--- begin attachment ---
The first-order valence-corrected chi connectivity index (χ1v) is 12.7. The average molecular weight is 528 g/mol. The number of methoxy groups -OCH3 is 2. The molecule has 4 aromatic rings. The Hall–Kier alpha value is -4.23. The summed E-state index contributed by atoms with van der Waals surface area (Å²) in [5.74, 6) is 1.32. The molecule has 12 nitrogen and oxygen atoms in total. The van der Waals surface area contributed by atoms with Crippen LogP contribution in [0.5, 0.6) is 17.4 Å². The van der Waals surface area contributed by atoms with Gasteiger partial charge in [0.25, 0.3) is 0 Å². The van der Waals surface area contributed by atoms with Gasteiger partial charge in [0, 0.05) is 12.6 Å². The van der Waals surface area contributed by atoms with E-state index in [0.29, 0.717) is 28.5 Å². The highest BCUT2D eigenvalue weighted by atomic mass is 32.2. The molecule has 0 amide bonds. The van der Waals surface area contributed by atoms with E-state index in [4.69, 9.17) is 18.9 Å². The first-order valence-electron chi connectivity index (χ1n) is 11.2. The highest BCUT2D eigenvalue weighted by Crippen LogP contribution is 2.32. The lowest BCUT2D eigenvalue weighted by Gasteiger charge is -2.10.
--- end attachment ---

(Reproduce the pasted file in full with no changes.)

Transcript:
The first-order valence-corrected chi connectivity index (χ1v) is 12.7. The average molecular weight is 528 g/mol. The number of methoxy groups -OCH3 is 2. The molecule has 4 aromatic rings. The Hall–Kier alpha value is -4.23. The summed E-state index contributed by atoms with van der Waals surface area (Å²) in [5.74, 6) is 1.32. The molecule has 12 nitrogen and oxygen atoms in total. The van der Waals surface area contributed by atoms with Crippen LogP contribution in [0.5, 0.6) is 17.4 Å². The van der Waals surface area contributed by atoms with Gasteiger partial charge in [0.25, 0.3) is 0 Å². The van der Waals surface area contributed by atoms with Gasteiger partial charge in [0, 0.05) is 12.6 Å². The van der Waals surface area contributed by atoms with E-state index in [0.29, 0.717) is 28.5 Å². The highest BCUT2D eigenvalue weighted by atomic mass is 32.2. The molecule has 0 amide bonds. The van der Waals surface area contributed by atoms with E-state index in [4.69, 9.17) is 18.9 Å². The first-order valence-electron chi connectivity index (χ1n) is 11.2. The highest BCUT2D eigenvalue weighted by Crippen LogP contribution is 2.32. The lowest BCUT2D eigenvalue weighted by Gasteiger charge is -2.10.